For Dame Helen Mirren, 2007 was undeniably her annus mirabilis. With her commanding portrayal of a beleaguered sovereign in The Queen, she swept all competition aside as she claimed acting award after acting award, finally crowning her achievement with an Oscar.
She had clearly shown that age was no barrier to getting meaty dramatic parts. So the scripts that rolled in afterwards must have made enticing reading.
So why exactly did she chose to play Nic Cage's mum in the fun but undeniably lightweight historical caper National Treasure 2: Book of Secrets?
A sequel to National Treasure, which had Cage hunting down the lost riches of the Founding Fathers, this time he is trying to clear his family's name after they are implicated in the assassination of Abraham Lincoln.
Dame Helen admits that when she first read the script that she suspected that, having just won the Oscar, she would be accused of selling out. And she didn't give two hoots.
"Yes!", she laughs. "Absolutely, really happily selling out."
At the time she hadn't seen the first film and sought it out to make sure that if she was going to make hokum, it was at least quality hokum.
"By the time the credits rolled I thought 'I am definitely going to do this'. It wasn't a great film but I loved the way it brought history to young people as an adventure, full of secrets, which it is.
"It was a fantastical Indiana Jones-style story but nevertheless used real history."
She was also rather impressed that the Americans weren't quite as precious about history as the British, possibly because we have more of it.
"It written by a team called the Wibberleys (Marianne and Cormac). They didn't write it the way Peter Morgan wrote The Queen.
"They plan the overall story but the individual precise historical things in it are heavily researched and academically correct within this fantastical thing. Which only the Americans would think of doing.
"Someone asked me how the Brits and the Americans think of history, and I don't think the British would throw all the toys out of the pram historically, the way National Treasure does. We'd go 'Oh you can't do that', whereas the Americans go 'Yes you can, it's fine'."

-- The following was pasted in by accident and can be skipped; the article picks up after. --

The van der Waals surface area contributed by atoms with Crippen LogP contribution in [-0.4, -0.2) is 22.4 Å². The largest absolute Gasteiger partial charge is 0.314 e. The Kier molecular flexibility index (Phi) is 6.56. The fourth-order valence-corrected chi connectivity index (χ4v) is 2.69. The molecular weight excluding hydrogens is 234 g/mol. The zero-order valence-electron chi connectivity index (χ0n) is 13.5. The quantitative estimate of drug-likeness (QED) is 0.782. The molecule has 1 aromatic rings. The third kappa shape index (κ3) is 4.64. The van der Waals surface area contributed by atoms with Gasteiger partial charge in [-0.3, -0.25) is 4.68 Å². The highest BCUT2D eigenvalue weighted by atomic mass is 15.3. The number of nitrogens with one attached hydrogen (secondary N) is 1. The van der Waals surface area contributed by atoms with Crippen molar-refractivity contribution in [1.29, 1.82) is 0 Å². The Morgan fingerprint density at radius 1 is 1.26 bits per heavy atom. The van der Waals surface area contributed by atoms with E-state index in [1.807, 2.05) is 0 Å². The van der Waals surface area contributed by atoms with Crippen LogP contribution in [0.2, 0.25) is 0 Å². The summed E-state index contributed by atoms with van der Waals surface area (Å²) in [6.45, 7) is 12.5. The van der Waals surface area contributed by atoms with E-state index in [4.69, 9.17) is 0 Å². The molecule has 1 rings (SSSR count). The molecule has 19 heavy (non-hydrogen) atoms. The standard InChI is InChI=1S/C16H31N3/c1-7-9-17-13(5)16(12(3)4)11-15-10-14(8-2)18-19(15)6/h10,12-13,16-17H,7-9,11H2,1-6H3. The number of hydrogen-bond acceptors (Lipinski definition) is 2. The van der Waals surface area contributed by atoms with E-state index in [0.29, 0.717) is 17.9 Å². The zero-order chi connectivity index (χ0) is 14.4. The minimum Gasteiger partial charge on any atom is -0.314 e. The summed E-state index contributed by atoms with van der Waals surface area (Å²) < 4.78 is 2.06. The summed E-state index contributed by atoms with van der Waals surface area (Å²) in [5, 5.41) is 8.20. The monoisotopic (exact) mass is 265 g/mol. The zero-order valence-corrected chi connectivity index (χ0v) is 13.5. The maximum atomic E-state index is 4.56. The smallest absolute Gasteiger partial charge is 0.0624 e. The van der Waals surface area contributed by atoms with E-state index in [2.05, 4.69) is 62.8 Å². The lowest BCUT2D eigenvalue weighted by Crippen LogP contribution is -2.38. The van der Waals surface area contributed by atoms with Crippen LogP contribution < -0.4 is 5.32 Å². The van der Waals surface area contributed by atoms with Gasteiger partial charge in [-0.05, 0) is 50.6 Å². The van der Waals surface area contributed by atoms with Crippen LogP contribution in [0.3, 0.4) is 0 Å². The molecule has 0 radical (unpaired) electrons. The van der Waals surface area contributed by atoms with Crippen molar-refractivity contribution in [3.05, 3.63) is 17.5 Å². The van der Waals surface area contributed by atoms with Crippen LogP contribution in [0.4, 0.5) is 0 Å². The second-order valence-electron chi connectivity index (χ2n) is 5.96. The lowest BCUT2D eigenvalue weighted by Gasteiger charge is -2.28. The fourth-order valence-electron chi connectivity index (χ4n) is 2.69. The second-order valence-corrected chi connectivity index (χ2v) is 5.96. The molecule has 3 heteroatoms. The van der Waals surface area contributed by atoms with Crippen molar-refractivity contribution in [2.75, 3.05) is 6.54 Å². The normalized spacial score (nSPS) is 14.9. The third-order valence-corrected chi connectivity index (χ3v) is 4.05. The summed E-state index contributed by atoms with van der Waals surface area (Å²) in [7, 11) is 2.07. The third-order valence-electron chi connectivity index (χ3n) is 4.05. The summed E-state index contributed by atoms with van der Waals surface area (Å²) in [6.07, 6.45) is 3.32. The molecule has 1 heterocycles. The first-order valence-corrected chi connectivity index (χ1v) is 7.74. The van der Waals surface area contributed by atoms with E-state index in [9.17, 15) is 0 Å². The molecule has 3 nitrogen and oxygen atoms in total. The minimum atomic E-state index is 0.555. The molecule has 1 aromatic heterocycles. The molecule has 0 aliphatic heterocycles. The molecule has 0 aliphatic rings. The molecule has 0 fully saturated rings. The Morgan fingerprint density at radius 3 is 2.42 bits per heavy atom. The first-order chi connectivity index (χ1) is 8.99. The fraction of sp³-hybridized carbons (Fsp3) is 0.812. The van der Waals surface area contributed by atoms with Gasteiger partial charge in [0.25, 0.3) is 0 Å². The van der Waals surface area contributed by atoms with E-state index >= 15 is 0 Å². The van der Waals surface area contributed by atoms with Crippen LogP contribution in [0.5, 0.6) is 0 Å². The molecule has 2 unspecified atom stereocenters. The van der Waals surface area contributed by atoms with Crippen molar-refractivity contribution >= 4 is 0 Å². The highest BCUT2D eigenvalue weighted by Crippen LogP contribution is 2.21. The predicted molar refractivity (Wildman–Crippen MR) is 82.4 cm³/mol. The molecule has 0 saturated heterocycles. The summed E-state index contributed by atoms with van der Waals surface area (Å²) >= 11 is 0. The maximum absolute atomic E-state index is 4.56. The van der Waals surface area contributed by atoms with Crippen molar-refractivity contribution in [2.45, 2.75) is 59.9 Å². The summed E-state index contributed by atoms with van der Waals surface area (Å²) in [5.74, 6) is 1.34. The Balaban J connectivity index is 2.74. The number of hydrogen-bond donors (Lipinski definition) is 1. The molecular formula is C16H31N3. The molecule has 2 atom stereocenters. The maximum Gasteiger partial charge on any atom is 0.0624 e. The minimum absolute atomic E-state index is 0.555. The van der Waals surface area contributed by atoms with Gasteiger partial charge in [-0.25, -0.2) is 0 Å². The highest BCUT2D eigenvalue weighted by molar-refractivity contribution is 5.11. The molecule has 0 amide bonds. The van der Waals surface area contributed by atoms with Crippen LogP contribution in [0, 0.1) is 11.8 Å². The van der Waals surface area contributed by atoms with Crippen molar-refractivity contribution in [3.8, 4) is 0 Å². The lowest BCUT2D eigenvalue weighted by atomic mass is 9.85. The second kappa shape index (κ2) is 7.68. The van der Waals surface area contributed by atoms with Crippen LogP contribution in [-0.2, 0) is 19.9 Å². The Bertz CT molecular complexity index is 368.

The story line has the stars searching for clues in desks in both Buckingham Palace and the Whitehouse. The actor Bruce Greenwood appears as the American President.
Unfortunately for Dame Helen she didn't get the opportunity to cameo in her most feted role.
"I did suggest it because they do go to Buckingham Palace, me just walking in the background. But they didn't go for it."
She suspects this might have been the closest she would get to playing that particular part again.
"The Queen was such an individual, idiosyncratic film, it was one of a kind. You can't repeat that. People have asked 'is there going to be a sequel?' Yes, let's do the Golden Jubilee. That would be interesting."
As compensation for being refused her in-joke bit part, she did get a rare chance to do some stunt work, action adventure having been, up until now, a genre she seemed to have overlooked in her otherwise impressive career in film, television and theatre.
"Swinging on wires, that was the best day of my life," she enthuses. "I have always wanted to fly and I have been in films where other people got to do it and I didn't.
"I am not the first Dame to be an action girl, I think that would be Diana Rigg."